This plant belongs to N.O. Euphorbiacese and grows on dry hills in various parts of
India It ?s known as Karlajuri £ Pasu in Bengal and Bihar, as Karada m Onssa, as
Fig. 177.—Cleistanthus Collinus.
Garari in North India and as Oduvan in Madras. Naidu and his associates KT have
isolated a glucoside, called Oduvin, CaaHsiOia to which the plant owes its poisonous
properties. Oduvin is a yellowish-white crystalline substance, melting at 192° to 194° C.,
and dissolving freely in alcohol and chloroform, but only sparingly in water or ether.
Symptoms.—Nausea, violent vomiting, abdominal pain, diarrhoea, dilated pupils,
cramps in the limbs, collapse and death.
Fatal Dose and Fatal Period.—A dose of 0.75 mg. of oduvin is sufficient to kill a frog,
weighing about 8 to 10 g., in a few minutes. About a pound of the leaves made into a
decoction would probably prove fatal to man in one to three days. Death may some-
times occur in a few hours.
Treatment—Wash out the stomach and treat the symptoms as they arise.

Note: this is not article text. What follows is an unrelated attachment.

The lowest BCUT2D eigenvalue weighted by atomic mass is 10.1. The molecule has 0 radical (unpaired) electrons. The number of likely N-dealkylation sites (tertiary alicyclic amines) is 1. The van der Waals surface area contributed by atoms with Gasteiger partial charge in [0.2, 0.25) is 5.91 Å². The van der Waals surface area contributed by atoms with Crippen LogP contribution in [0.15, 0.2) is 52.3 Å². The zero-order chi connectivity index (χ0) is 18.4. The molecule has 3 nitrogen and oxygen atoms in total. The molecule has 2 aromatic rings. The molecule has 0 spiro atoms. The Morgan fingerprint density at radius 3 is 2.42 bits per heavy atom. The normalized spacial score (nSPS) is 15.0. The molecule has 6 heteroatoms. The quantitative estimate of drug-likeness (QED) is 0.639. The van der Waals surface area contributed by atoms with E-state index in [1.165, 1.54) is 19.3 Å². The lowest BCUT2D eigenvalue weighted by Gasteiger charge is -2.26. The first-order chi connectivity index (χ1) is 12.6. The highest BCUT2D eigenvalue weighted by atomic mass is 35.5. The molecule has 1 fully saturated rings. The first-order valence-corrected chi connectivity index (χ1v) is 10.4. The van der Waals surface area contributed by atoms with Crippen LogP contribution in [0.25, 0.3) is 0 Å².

Post-mortem Appearances.—Fragments of the leaves may be found in the stomach.
The gastro-intestinal tract may be congested. The other viscera may be congested.
Chemical Analysis.—The acid alcoholic extract after filtration and evaporation as in
the Stas-Otto process is taken up with warm water and filtered. The filtrate is rendered
alkaline by the addition of sodium carbonate and extracted with ether-chloroform mix-
ture. The ether-chloroform extract is evaporated to dryness. The residue contains
oduvin. When injected under the skin of a frog, the residue causes paralysis and death.
The residue also gives with concentrated sulphuric acid a blue colour turning mauve,
with concentrated nitric acid an evanescent green colour ultimately becoming brick red
and either with fuming nitric acid or with a mixture of equal volumes of concentrated
sulphuric and nitric acids an immediate bright vermilion colour.
The alkaline ether extract of the leaves is highly poisonous to frogs, and gives with
sulphuric acid a blue colour gradually changing to a permanganate tint,
Medico-Legal Points.—The finely divided root and leaves of the plant made into a
paste and mixed with straw are sometimes used for poisoning cattle, while the bark of
the plant is made into a paste and is used as a fish poison and its leaves are made into
a decoction and are used occasionally for procuring criminal abortion and for suicidal
and homicidal purposes. In his annual report for the year 1950, the Chemical Examiner,
Bengal, cites the case of a girl, aged 15 years, who committed suicide by taking the bark
of this plant.
57. Jour, and Proceedings of the Institution of Chemists (India). Vol. XVI, June 1944,